Tuesday, June 9, 2009

Take a Slow Boat To…

~ Ever heard the expression, Taking a slow boat to China?

Well, guess what? You can still catch a slow boat to China. Or to New York, London, Piraeus (Greece), and even Sydney, or to any number of other working ports around the world. And I’m not talking about using luxury cruise ships either. I’m talking about utilising the sea lanes of the world to reach your destination by travelling on a merchant ship.

Yes, Ripley, believe it or not, many merchant ships have paying passengers aboard who prefer taking that form of travel rather than fly, drive, or by ocean liner.

However, sailing on a merchant ship is not for everyone. Here are some issues to consider before you elect to travel via this method:
  • All freighter companies have age restrictions which exclude children under 5 years of age, and most set a maximum age limit of 75-80 years.
  • Few merchant ships have lifts, which means passengers must be fit and healthy enough to negotiate many flights of stairs each day.
  • Merchant ships are working ships – not holidays at sea. Apart from television and movies, they may also include a small swimming pool; an exercise room with not much more than table tennis, stationary bike, and a few weights; a small library of well read books; and that’s about it.
  • This form of travel is much cheaper than sailing with a cruise line, but more expensive than flying.
  • Your time in a foreign port is severely restricted – sometimes as little as eight to twelve hours.
  • Most merchant ships carry as few as six paying passengers and generally no more than twelve. This makes for a very small and potentially intimate group of fellow passengers.
  • If you prefer the anonymity of large crowds (or the crowded decks of an 800 passenger cruise ship), freighter travel may not be for you.
  • If you find it hard to relax on an quiet deck in a comfortable chair with a good book, freighter travel may not be for you.
  • If you have difficulty keeping yourself amused, and active, freighter travel may not be for you.

The Benefits of Freighter Travel
Given these (and other) restrictions, why would anyone choose to travel on a working cargo ship? I’m glad you asked. Let’s look at the benefits of freighter travel.

  • The informality. Passengers are not required to dress up for meals. Men can leave their ties, and ladies their cocktail dresses at home.
  • Freighters do not offer any pre-planned activities like cruise ships do, and mealtimes are the only daily structure. This means…
  • You have time to relax on an uncrowded deck in a comfortable deck chair with a good book.
  • You can sit in quiet contemplation and watch the ocean roll by for as long as you wish.
  • Freighter passengers enjoy extended contact with officers and crew.
  • Most freighters are liberal with bridge visitation, and unrestricted bridge visits are not uncommon.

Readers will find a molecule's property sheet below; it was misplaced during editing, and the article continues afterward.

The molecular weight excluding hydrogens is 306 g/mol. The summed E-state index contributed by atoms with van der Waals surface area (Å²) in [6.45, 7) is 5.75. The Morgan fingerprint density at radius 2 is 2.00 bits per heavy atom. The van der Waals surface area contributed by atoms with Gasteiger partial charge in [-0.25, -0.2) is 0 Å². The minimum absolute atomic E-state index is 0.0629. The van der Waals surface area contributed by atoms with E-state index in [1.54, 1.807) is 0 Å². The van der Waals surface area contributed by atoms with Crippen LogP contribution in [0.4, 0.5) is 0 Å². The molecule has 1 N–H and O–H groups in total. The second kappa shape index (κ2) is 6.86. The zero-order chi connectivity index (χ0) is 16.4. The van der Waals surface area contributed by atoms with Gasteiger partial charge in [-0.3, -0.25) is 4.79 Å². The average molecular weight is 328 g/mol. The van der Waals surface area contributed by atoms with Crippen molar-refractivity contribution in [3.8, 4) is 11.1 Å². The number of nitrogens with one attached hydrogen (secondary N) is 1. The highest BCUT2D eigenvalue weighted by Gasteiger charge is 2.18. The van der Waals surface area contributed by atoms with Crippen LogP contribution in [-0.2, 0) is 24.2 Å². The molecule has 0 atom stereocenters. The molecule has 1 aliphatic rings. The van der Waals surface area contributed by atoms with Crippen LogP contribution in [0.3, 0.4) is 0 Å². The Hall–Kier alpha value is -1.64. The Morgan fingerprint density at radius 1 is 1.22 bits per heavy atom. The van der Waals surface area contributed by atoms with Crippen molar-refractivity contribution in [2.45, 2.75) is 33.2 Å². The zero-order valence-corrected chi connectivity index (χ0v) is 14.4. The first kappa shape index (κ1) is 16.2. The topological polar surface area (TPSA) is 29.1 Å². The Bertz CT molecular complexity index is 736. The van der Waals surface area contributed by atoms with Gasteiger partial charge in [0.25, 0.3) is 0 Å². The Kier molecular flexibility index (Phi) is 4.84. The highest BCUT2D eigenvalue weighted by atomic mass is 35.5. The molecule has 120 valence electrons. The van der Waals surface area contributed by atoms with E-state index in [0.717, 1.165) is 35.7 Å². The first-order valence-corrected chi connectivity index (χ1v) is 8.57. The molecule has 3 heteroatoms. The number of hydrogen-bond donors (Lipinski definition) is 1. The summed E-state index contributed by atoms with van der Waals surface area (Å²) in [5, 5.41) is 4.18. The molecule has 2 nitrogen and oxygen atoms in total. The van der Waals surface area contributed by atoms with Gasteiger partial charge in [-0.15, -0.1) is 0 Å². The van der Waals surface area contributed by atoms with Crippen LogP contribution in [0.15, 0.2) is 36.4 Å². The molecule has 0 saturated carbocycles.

• With ships carrying only 2 to 12 passengers, lasting friendships are often formed between passengers and officers.

Types of Freighters
There are several types of merchant ships you might consider travelling with.

Container Ships: The most popular method of transporting goods by sea is the container ship. Container ships can be loaded and unloaded very quickly. One of the disadvantages of this, as far as passengers are concerned, is that the fast loading and unloading of containers means that time ashore is usually quite limited. The ship would rarely spend more than 24 hours in port - often less in a very efficient container terminal.

General Cargo Ships: These are ships that transport cargo that will not fit into containers, such as large machinery, sheets of metal, timber, agricultural exports etc. The slower loading and unloading of general cargo - also known as break bulk - means that general cargo ships usually spend much longer in port than container ships - making them an excellent choice for passengers who wish to spend as much time ashore as possible.

Bulk Carriers: These ships transport 'loose' cargo, such as coal, mineral ores, phosphates and grain in holds below deck. Again, like general cargo ships, bulk carriers tend to spend longer times in port loading and unloading.

Other types of merchant shipping includes 'Roll on - Roll off' ships; Mail and Supply ships; and other smaller craft.

Some helpful websites to get you started:
For answers to almost everything you need to know visit:
The excellent FAQ at Freighter Trips… and
The Cruise People, Ltd., here… and
The Freighter Travel FAQ at GoNomad…

Also take the time to check out the forum on the Freighter Trips website. Read through the various questions and answers for extra information. If you don’t find what you are looking for, ask a question yourself. Hopefully, another forum member will be able to help and post a reply.

And one more for your reading pleasure… How to Travel by Cargo Ship…

And finally, read about the origins of the phrase Slow Boat to China

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